Moving On : Winding Down Selling Stock

Posted on 11/30/2018 by Jim Pickerell | Printable Version | Comments (25)

After 28 years of publishing Selling Stock, in 2019 I will begin to wind down my regular daily coverage of the stock photo industry. The site ( ) with all its archives will continue to be available to readers, indefinitely.

In 2019, I will continue to publish occasional stories on a random basis when I stumble on a topic of particular interest to me. But, I will no longer attempt to provide daily coverage of changing industry developments.

I will no longer ask readers to subscribe to the service, but instead ask them to pay on a story-by-story basis whenever they want to read one of my articles. Every current subscriber and recipient of the Weekly Digest will receive an email notification whenever I post a new story. Anyone interested in receiving these FREE notifications can sign up on the website.

In the last two years, revenue generated by the newsletter has declined 53%. For the professional photographer the industry has changed and declined dramatically in the last decade. Fewer and fewer people need, or are interested in reading what I have to say. The amateurs don’t need to be told how to maximize revenue from the images they create because they don’t expect to earn much from their images anyway. More and more former subscribers are getting out of the business and moving on to other activities. It’s time for me to so the same.

At one time, stock photography was an exciting way for many photographers to earn a comfortable and enjoyable living. Now, it is a bad-paying hobby. And it is on a path that seems likely to get even worse, and more depressing for most of those who hope to earn real money from the images they produce.

My goal in publishing Selling Stock has always been to help those still photographers trying to earn a portion of their living by licensing usage rights to the images they produce. Looking ahead images are likely to be created by robots and file sharing and piracy will continue to be on the upswing.

In the Internet environment most people think all information and photographs should be FREE. They’ve been raised in the Walmart and Amazon economy where everything can be shopped down to prices so low no one can make a living.

An ever increasing percentage of the images being created are produced by part timers who view their earnings as a “supplement” to another major source of income, not a serious income source. This trend will not be reversed, although there still may be a question as to whether amateurs will eventually produce everything professional image users want for the products they design.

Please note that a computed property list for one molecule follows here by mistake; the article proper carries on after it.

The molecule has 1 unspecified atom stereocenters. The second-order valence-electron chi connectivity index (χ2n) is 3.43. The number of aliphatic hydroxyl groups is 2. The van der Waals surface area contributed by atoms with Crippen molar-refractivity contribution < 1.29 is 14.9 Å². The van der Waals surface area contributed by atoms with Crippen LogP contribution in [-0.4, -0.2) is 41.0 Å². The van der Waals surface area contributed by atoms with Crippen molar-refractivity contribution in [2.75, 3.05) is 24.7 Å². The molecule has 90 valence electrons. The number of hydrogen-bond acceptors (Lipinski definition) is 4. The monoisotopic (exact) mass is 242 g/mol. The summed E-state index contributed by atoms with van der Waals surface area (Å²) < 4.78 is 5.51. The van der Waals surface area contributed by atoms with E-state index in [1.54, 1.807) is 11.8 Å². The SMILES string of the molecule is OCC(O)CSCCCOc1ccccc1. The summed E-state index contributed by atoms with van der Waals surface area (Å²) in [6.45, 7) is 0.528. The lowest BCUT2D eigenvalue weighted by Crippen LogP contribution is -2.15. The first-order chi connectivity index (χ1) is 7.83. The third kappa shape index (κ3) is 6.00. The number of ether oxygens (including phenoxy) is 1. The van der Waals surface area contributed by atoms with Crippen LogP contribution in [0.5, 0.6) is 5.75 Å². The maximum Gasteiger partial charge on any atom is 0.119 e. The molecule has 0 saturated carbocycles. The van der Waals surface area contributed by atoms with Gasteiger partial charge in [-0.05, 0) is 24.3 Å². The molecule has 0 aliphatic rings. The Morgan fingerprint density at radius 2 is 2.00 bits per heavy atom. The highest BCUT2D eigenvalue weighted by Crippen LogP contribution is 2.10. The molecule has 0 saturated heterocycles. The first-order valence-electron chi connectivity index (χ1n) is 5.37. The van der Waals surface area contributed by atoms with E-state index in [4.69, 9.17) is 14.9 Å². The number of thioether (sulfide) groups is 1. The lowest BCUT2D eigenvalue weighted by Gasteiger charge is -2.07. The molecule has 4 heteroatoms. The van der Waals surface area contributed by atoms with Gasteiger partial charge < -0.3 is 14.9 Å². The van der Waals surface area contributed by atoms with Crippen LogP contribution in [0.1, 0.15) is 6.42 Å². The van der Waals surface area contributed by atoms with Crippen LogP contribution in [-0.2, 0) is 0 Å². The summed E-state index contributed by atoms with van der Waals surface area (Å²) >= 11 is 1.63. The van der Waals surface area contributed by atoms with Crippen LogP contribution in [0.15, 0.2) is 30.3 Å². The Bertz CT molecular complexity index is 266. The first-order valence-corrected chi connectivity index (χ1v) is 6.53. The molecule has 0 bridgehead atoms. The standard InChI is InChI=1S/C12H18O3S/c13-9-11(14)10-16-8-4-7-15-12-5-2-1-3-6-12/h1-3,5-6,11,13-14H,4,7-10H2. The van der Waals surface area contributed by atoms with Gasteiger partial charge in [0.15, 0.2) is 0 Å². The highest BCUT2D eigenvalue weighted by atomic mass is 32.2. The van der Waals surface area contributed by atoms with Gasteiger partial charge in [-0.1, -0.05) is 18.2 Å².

There may still be some opportunities for video producers, but I have never produced video myself and have trouble understanding all that is involved in meeting the needs of video users. Given video production costs there is still a big question as to whether a significant number of videographers will be able to profit from their efforts.

I’m 82 and have been in the stock photo industry for more than 55 years ( ), first as a photographer and more recently as the editor of Selling Stock. I’ve seen the industry at its peaks and current lows. All in all, it has been a very satisfying career. But, I was born at the right time to have a career in photography. People in their 20s and 30s need to explore other career paths. The need for professionally produced images will never be the same. For me, now it is time to explore the next stage of my life.

Copyright © 2018 Jim Pickerell. The above article may not be copied, reproduced, excerpted or distributed in any manner without written permission from the author. All requests should be submitted to Selling Stock at 10319 Westlake Drive, Suite 162, Bethesda, MD 20817, phone 301-461-7627, e-mail: wvz@fpcubgbf.pbz

Jim Pickerell is founder of, an online newsletter that publishes daily. He is also available for personal telephone consultations on pricing and other matters related to stock photography. He occasionally acts as an expert witness on matters related to stock photography. For his current curriculum vitae go to:  


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